Polanczyk, G. V., Willcutt, E. G., Salum, G. A., Kieling, C., & Rohde, L. A. (2014). ADHD prevalence estimates across three decades: an updated systematic review and meta-regression analysis. International journal of epidemiology, 43(2), 434-442.

Ramtekkar, U. P., Reiersen, A. M., Todorov, A. A., & Todd, R. D. (2010). Sex and age differences in attention-deficit/hyperactivity disorder symptoms and diagnoses: implications for DSM-V and ICD-11. Journal of the American Academy of Child & Adolescent Psychiatry, 49(3), 217-228.

Sayal, K., Prasad, V., Daley, D., Ford, T., & Coghill, D. (2018). ADHD in children and young people: prevalence, care pathways, and service provision. The Lancet Psychiatry, 5(2), 175-186.

Uchida, M., Spencer, T. J., Faraone, S. V., & Biederman, J. (2018). Adult outcome of ADHD: an overview of results from the MGH longitudinal family studies of pediatrically and psychiatrically referred youth with and without ADHD of both sexes. Journal of attention disorders, 22(6), 523-534.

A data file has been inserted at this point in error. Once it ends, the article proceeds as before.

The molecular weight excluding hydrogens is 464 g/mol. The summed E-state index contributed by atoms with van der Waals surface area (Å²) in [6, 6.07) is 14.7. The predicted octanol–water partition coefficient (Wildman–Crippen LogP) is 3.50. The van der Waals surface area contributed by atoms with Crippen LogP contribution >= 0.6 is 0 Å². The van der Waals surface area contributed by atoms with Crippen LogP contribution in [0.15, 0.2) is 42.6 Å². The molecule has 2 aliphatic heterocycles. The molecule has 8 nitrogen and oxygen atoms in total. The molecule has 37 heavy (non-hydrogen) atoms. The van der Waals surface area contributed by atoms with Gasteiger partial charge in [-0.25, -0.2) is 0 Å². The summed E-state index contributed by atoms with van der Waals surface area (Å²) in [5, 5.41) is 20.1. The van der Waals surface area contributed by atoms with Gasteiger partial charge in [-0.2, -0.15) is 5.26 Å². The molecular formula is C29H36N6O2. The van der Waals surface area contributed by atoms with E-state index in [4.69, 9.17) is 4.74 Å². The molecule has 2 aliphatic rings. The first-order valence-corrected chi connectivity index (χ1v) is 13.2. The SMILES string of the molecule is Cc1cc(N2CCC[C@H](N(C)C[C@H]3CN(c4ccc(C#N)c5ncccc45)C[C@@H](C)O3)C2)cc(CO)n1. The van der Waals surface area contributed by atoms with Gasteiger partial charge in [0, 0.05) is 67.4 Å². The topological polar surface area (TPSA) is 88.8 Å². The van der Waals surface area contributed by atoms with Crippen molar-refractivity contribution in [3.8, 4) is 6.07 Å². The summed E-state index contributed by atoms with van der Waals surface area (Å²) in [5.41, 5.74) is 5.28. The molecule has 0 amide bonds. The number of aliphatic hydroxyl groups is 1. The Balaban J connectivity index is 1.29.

Category Learning, Healthcare

Comments (15)

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  • Basharat Waheed

    Very informative, I am joining the course starting on 24 June .Really looking forward fot the course
    Thanks

  • Abdi

    I like to follow this course but I couldn’t managed to
    access the next lesson.

  • Myriam

    I once had a student with ADHD in primary school (4th form) and he was really hyperactive. He was medicated and, as he attended lessons with me in the afternoon, the mother always told me if she had to increase the dose, I had to let her know. Obviously, in the afternoon the effect of the drug was not that powerful as in the morning but I said nothing and tried to resort to other strategies for the child not to be more medicated!!!